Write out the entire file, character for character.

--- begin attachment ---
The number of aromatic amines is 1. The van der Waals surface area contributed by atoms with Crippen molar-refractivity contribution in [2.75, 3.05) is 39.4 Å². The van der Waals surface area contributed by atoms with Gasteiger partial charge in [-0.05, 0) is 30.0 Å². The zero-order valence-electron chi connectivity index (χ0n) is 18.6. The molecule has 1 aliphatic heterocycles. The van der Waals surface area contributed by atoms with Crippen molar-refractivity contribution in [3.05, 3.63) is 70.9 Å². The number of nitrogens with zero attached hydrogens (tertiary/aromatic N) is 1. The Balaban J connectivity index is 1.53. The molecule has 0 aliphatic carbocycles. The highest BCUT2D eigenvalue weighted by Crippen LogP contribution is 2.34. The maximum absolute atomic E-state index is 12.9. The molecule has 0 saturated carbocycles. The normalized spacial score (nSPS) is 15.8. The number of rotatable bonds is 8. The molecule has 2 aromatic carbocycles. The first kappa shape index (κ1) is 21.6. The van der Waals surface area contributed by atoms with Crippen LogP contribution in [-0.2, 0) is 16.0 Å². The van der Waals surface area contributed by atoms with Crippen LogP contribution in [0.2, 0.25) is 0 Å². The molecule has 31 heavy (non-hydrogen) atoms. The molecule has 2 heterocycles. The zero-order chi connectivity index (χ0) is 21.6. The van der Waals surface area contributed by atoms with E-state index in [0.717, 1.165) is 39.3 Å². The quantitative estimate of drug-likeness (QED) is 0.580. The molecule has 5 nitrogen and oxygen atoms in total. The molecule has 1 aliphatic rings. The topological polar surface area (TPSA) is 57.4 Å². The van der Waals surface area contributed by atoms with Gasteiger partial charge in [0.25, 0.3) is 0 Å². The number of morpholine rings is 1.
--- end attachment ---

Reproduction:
The number of aromatic amines is 1. The van der Waals surface area contributed by atoms with Crippen molar-refractivity contribution in [2.75, 3.05) is 39.4 Å². The van der Waals surface area contributed by atoms with Gasteiger partial charge in [-0.05, 0) is 30.0 Å². The zero-order valence-electron chi connectivity index (χ0n) is 18.6. The molecule has 1 aliphatic heterocycles. The van der Waals surface area contributed by atoms with Crippen molar-refractivity contribution in [3.05, 3.63) is 70.9 Å². The number of nitrogens with zero attached hydrogens (tertiary/aromatic N) is 1. The Balaban J connectivity index is 1.53. The molecule has 0 aliphatic carbocycles. The highest BCUT2D eigenvalue weighted by Crippen LogP contribution is 2.34. The maximum absolute atomic E-state index is 12.9. The molecule has 0 saturated carbocycles. The normalized spacial score (nSPS) is 15.8. The number of rotatable bonds is 8. The molecule has 2 aromatic carbocycles. The first kappa shape index (κ1) is 21.6. The van der Waals surface area contributed by atoms with Crippen LogP contribution in [-0.2, 0) is 16.0 Å². The van der Waals surface area contributed by atoms with Crippen LogP contribution in [0.2, 0.25) is 0 Å². The molecule has 31 heavy (non-hydrogen) atoms. The molecule has 2 heterocycles. The zero-order chi connectivity index (χ0) is 21.6. The van der Waals surface area contributed by atoms with E-state index in [0.717, 1.165) is 39.3 Å². The quantitative estimate of drug-likeness (QED) is 0.580. The molecule has 5 nitrogen and oxygen atoms in total. The molecule has 1 aliphatic rings. The topological polar surface area (TPSA) is 57.4 Å². The van der Waals surface area contributed by atoms with Gasteiger partial charge in [0.25, 0.3) is 0 Å². The number of morpholine rings is 1.